Evolution, selection and cognition: From "learning" to parameter setting in biology and in the study of language

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163 Citations (Scopus)

Abstract

Most biologists and some cognitive scientists have independently reached the conclusion that there is no such thing as learning in the traditional "instructive" sense. This is, admittedly, a somewhat extreme thesis, but I defend it herein the light of data and theories jointly extracted from biology, especially from evolutionary theory and immunology, and from modern generative grammar. I also point out that the general demise of learning is uncontroversial in the biological sciences, while a similar consensus has not yet been reached in psychology and in linguistics at large. Since many arguments presently offered in defense of learning and in defense of "general intelligence" are often based on a distorted picture of human biological evolution, I devote some sections of this paper to a critique of "adaptationism," providing also a sketch of a better evolutionary theory (one based on "exaptation"). Moreover, since certain standard arguments presented today as "knock-down" in psychology, in linguistics and in artificial intelligence are a perfect replica of those once voiced.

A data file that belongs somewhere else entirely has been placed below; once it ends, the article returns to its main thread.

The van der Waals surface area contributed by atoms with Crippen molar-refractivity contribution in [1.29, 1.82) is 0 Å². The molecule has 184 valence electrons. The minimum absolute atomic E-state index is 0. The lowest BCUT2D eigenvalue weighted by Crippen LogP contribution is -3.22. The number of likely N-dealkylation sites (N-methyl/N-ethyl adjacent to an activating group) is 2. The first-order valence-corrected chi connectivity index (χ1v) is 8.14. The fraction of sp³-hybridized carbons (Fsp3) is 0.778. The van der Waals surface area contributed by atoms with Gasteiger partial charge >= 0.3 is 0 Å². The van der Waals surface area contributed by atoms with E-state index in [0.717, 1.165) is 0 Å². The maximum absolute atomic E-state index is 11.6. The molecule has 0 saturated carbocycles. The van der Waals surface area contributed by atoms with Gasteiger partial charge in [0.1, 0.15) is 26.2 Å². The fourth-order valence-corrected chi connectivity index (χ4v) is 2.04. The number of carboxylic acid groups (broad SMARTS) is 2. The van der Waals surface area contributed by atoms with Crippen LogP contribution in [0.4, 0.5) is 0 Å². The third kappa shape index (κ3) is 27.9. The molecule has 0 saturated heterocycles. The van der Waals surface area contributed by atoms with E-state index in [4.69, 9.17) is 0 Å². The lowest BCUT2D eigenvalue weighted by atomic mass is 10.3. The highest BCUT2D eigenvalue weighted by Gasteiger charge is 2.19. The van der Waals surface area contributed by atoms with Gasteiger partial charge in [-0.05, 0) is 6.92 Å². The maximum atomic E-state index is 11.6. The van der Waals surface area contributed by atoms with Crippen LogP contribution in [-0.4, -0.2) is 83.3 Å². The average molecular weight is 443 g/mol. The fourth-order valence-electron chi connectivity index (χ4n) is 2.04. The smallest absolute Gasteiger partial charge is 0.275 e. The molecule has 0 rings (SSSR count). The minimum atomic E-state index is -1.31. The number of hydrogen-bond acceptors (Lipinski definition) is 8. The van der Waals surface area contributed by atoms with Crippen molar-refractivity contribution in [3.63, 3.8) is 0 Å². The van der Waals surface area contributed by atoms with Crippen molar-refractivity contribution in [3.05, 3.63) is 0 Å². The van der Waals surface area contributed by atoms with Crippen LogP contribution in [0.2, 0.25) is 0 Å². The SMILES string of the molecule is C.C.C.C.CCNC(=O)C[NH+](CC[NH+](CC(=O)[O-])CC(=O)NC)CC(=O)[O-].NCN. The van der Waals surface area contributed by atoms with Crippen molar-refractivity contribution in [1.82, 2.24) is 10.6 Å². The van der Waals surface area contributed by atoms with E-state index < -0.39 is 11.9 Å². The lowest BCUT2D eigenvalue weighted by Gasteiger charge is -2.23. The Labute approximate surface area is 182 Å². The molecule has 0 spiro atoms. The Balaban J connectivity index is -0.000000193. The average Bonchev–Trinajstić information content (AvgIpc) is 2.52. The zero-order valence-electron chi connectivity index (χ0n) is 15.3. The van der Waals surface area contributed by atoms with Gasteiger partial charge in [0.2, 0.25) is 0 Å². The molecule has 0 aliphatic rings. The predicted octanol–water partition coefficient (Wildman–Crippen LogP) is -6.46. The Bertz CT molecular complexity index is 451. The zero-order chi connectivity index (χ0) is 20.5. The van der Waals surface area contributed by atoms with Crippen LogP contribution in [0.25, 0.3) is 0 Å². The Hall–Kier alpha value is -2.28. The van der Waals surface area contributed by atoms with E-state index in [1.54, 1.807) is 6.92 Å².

Original languageEnglish (US)
Pages (from-to)1-44
Number of pages44
JournalCognition
Volume31
Issue number1
DOIs
StatePublished - 1989
Externally publishedYes

Fingerprint

Cognition
biology
cognition
Language
evolutionary theory
Learning
Linguistics
psychology
language
Biological Evolution
Psychology
learning
linguistics
Biological Science Disciplines
Artificial Intelligence
artificial intelligence
Allergy and Immunology
Intelligence
grammar
intelligence

ASJC Scopus subject areas

  • Language and Linguistics
  • Cognitive Neuroscience
  • Experimental and Cognitive Psychology
  • Linguistics and Language

Cite this

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